Donders Institute for Brain, Cognition and Behaviour
Zoek in de site...

Freek Nieuwhof

Date of news: 1 December 2016

Freek Nieuwhof, PhD student at the Donders Institute/Radboudumc, worked on a study regarding the use of virtual reality to reduce fall risk in the elderly. For this month's "The life of...", we interviewed him about his life, career path, and his experiences during his PhD.

Freek_Nieuwhof What's your name, nationality, current function, and department?
Freek Nieuwhof, Dutch, PhD student, Departments of Geriatric medicine and Neurology Radboudumc & DCCN Centre for Cognitive Neuroimaging

What did you want to be when you grew up?
My mom told me I always wanted to be a carpenter or a firefighter. Well, I didn’t achieve that.

What has your career path been so far and how did you come to your current position?
I studied Human Movement Sciences in Groningen. After finishing that and doing some traveling I applied for a PhD position on the V-TIME project. Happily my supervisors thought I would be capable for the job so I came back to Nijmegen (where I also went to secondary school).

Who are you working with and what do these collaborations look like?
For my thesis, I’m working with Marcel Olde Rikkert and Bas Bloem as my promoters and Miriam Reelick and Rick Helmich as co-promotors. I also collaborate with Ivan Toni on the fMRI part of my thesis and Jurgen Claassen for the fNIRS part. Next to these internal collaborations, I work on a project funded by the European committee (V-TIME). In this project, we work together with research groups in Tel Aviv, Newcastle, Leuven, Genoa, Paris, London and Alghero. Such a large collaboration comes with some political and organizational challenges, but meeting many people and all the fun trips and do make up for that!

What does the Donders Institute mean to you?
I grew up about 20km from Nijmegen and went to school in Nijmegen. Thus, I was quite young when I first heard about the Donders Institute. I found it an interesting institute, but also thought I would never grasp the things that went on inside. During my study however, my interest in human movement extended and I became more and more curious about neural mechanisms underlying human movement. At that time I thought about the DI as a perfect place to work, but didn’t think I would be lucky enough to actually go and work there. Well, I’ve been around for about 5 years now (and still don’t fully grasp everything that is going on here, but at least a large part of it).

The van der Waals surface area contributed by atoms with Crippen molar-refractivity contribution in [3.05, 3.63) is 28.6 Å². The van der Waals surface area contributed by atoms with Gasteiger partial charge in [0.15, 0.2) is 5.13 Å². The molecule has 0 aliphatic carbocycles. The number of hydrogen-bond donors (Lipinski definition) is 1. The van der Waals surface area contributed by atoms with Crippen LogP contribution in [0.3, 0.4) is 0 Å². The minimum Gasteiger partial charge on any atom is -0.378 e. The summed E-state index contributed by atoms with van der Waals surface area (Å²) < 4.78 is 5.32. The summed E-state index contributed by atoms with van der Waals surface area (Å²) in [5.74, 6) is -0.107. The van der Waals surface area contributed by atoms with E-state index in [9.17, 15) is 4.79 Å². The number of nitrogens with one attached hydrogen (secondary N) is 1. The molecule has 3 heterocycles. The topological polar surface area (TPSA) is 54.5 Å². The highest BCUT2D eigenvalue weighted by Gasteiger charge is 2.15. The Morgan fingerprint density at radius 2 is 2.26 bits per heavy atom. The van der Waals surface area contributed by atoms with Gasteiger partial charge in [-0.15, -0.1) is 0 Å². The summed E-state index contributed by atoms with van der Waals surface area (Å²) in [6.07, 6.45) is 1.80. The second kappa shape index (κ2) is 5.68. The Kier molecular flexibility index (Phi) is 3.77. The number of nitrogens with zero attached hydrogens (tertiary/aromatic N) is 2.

What does your perfect weekend look like?
Go for a beer Friday after work and have a nice dinner with some friends. Spend Saturday morning with my girlfriend and daughter (going to the market and for a walk), then meet some friends to go cycling and relaxing afterward. Saturday evening is perfect for visiting concerts (I really like the new building of Doornroosje, great sound system). On Sunday I prefer a very long and huge breakfast, I'll play some albums from my CD collection (I'm one of those old fashioned guys who still buys CDs) and read the newspaper. The remaining part of the Sundays we'll just do whatever we feel like.

What is your favorite book and why?
For a break from science, papers and work-related books I can definitely recommend Ken Follet, especially The Pillars of the Earth and/or the Century Trilogy. His books are very well written and hard to put down. They really nicely describe life during some key historical periods (end of the middle ages and during the world wars).

What is an important life lesson you have learned in the past?
I’ll need to quote my father here: ‘Life is easier if you only worry about things you can influence. And if you can influence it, there’s nothing to worry about.'

What are you looking forward to in life?
I’ve never really had clear goals. At the moment I’m very excited to raise my daughter with my girlfriend and see her grow up. And career wise, I’m looking forward to apply all that I’ve learned during my PhD in a post-doc project and any other jobs after that. 

Is there a project or anything you're involved with that you'd like to promote?
My PhD-project was on training older adults to walk safely and thereby avoid falls. We found that combing treadmill training with virtual reality can reduce the fall rate up to 40%, which I think is a great and relevant finding. It was recently published here: In this project, I also studied neural mechanisms underlying difficulties during walking, by using fMRI and fNIRS. If anyone is working on related topics, I’m always happy to share thoughts.